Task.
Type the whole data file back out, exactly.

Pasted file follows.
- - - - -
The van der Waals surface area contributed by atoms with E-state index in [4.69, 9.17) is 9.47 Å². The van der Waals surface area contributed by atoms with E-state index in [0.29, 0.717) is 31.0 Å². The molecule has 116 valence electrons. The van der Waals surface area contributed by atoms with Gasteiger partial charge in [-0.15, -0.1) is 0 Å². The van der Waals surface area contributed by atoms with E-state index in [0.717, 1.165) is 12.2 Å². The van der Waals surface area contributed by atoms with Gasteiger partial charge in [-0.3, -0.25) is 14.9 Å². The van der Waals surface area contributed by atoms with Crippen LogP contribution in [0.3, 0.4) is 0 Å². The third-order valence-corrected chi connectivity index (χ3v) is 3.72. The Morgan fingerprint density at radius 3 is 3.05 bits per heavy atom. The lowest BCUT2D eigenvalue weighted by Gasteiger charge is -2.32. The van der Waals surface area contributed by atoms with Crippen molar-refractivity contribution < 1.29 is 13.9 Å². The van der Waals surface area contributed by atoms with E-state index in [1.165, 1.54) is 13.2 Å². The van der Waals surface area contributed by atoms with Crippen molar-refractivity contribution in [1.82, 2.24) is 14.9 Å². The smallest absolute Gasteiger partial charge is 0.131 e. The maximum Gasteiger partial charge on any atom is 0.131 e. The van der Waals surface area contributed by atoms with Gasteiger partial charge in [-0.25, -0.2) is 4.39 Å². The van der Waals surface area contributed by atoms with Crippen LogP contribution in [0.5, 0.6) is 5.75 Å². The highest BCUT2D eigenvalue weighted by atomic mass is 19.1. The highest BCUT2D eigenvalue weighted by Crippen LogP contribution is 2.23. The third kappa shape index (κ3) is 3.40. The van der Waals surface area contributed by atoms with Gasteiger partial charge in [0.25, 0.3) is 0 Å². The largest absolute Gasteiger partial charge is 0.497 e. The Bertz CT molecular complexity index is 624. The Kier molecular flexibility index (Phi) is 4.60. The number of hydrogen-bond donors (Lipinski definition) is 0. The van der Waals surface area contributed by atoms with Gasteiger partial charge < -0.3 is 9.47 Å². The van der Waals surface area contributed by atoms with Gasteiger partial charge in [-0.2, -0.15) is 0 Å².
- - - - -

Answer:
The van der Waals surface area contributed by atoms with E-state index in [4.69, 9.17) is 9.47 Å². The van der Waals surface area contributed by atoms with E-state index in [0.29, 0.717) is 31.0 Å². The molecule has 116 valence electrons. The van der Waals surface area contributed by atoms with Gasteiger partial charge in [-0.15, -0.1) is 0 Å². The van der Waals surface area contributed by atoms with E-state index in [0.717, 1.165) is 12.2 Å². The van der Waals surface area contributed by atoms with Gasteiger partial charge in [-0.3, -0.25) is 14.9 Å². The van der Waals surface area contributed by atoms with Crippen LogP contribution in [0.3, 0.4) is 0 Å². The third-order valence-corrected chi connectivity index (χ3v) is 3.72. The Morgan fingerprint density at radius 3 is 3.05 bits per heavy atom. The lowest BCUT2D eigenvalue weighted by Gasteiger charge is -2.32. The van der Waals surface area contributed by atoms with Crippen molar-refractivity contribution < 1.29 is 13.9 Å². The van der Waals surface area contributed by atoms with E-state index in [1.165, 1.54) is 13.2 Å². The van der Waals surface area contributed by atoms with Crippen molar-refractivity contribution in [1.82, 2.24) is 14.9 Å². The smallest absolute Gasteiger partial charge is 0.131 e. The maximum Gasteiger partial charge on any atom is 0.131 e. The van der Waals surface area contributed by atoms with Gasteiger partial charge in [-0.25, -0.2) is 4.39 Å². The van der Waals surface area contributed by atoms with Crippen LogP contribution in [0.5, 0.6) is 5.75 Å². The highest BCUT2D eigenvalue weighted by atomic mass is 19.1. The highest BCUT2D eigenvalue weighted by Crippen LogP contribution is 2.23. The third kappa shape index (κ3) is 3.40. The van der Waals surface area contributed by atoms with Gasteiger partial charge in [0.25, 0.3) is 0 Å². The largest absolute Gasteiger partial charge is 0.497 e. The Bertz CT molecular complexity index is 624. The Kier molecular flexibility index (Phi) is 4.60. The number of hydrogen-bond donors (Lipinski definition) is 0. The van der Waals surface area contributed by atoms with Gasteiger partial charge < -0.3 is 9.47 Å². The van der Waals surface area contributed by atoms with Gasteiger partial charge in [-0.2, -0.15) is 0 Å².